by Hilary J. Scarsella
I work with Mennonite Central Committee (MCC) Central States with the Indigenous Vision Center (IVC). I connect with indigenous organizations already doing social justice work in the United States and support their work. I also connect with work being done on indigenous issues in Canada through the Aboriginal Neighbors program. I recently had the opportunity to study in India through an MCC connection with the School of Peace and learn with and from indigenous people from around the world. Another part of my role is to raise awareness about indigenous issues in the broader Mennonite Church.
How did you find yourself in that position?
Mennonite Central Committee runs in my family, and I started with MCC in 2000 as a summer service worker in my home community of Busby, Mont. I spent four summers working in my local community through the White River Cheyenne Mennonite Church. I then joined the MCC Central States board and also began volunteering within many MCC and Mennonite Church committees. In 2007, a service worker position opened up at the Oglala Lakota Nation (OLN) Unit in Pine Ridge, South Dakota ,so I applied and began working with MCC there. The OLN Unit, then, transitioned into my current work with the Indigenous Vision Center.
What is it about this work that you are passionate about?
I love it all! Connecting globally with other indigenous people is inspiring and life giving. I find that we have similar issues and problems, and I am always amazed at the indiGENIUS that comes when we can come together in similar experiences even though we live worlds apart. I especially enjoy seeing how other groups work toward healing, justice and transformation.
One central piece of my work right now is addressing the Doctrine of Discovery, which was the theological justification that settlers used to take land from indigenous people. Last May, at the United Nations Permanent Forum on Indigenous Issues, the World Council of Churches called for the Doctrine of Discovery to be repudiated, and it has become a growing movement. I am working with others to discern the next steps churches can take in repudiating it.
You are also a member of the steering committee for the Mennonite Church USA Women in Leadership Project. How does this connect to your work and interests?
I feel that colonization and the ‘isms (racism, sexism, etc.) intersect. The same mentality of domination is at the root of all injustice. I feel that my work with IVC coincides with the Women in Leadership Project and enhances my work and experience with the steering committee. I’ve always been involved with women’s issues in one way or another, but this project is a good way to work at making changes and progress in the church toward undoing patriarchy. It is exciting work and cutting edge.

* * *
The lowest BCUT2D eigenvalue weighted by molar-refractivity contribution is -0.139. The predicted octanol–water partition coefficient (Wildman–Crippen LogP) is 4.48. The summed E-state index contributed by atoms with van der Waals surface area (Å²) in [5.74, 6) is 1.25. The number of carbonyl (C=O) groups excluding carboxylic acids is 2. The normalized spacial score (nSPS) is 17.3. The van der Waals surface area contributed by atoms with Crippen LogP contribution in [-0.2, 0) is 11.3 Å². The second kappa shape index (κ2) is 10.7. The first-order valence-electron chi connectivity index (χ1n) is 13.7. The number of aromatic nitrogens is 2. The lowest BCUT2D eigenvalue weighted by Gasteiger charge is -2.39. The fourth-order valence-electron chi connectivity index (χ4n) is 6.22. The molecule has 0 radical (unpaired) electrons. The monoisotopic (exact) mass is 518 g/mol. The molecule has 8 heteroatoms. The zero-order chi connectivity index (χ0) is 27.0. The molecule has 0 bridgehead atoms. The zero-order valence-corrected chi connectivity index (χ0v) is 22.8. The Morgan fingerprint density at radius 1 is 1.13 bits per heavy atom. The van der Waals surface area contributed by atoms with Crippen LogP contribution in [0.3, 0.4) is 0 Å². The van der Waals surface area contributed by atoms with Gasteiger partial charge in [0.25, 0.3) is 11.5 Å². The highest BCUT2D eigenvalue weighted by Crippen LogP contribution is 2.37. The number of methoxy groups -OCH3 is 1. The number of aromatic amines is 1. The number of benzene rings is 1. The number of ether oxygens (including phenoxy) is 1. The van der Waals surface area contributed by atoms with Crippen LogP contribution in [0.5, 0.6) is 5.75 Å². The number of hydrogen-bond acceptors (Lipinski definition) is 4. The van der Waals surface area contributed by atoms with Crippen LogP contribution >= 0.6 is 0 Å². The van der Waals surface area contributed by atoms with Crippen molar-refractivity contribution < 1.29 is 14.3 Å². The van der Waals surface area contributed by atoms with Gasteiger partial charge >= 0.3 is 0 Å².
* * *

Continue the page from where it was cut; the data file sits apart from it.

What is the transformation you hope will happen through this work?
Honestly, I don’t know what transformation is needed, but I can dream of a different world, so I know it exists. The mystery and the “not knowing” is the best part because it allows me to work collaboratively and collectively with others to figure out together what we need to learn personally and how to take that learning to the church. I’m excited to be a part of trying to figure it out.
How can the church encourage healthy relating across gender lines?
In my work with IVC we use a document called, “Qualities of Authentic Relationships Across Differences” to guide our work. I believe this can be applied to gendered relationships as well. If we can learn to be in authentic relationships with ourselves, then we can be in authentic relationships with others despite our differences, and we can connect in an appropriate way to the land that sustains us. It’s amazing how much change is possible if we first change ourselves.
What keeps you motivated?
It doesn’t feel like work! It feels like a part of who I am and the work I do feels natural and spirit-filled. I am also motivated by my nieces and the realization that I want a different world for them. I always wanted to change the world—the “world” being outside of me. I began to realize the biggest change I could make was through changing myself. Being willing to take on the hard work of self- transformation is the best way of ensuring that my nieces will live in a different and better reality than mine.
This column is part of the Women in Leadership Project, co-coordinated by Hilary J. Scarsella and Joanna Shenk. If you would like to get involved with the Project, email Hilary at email@example.com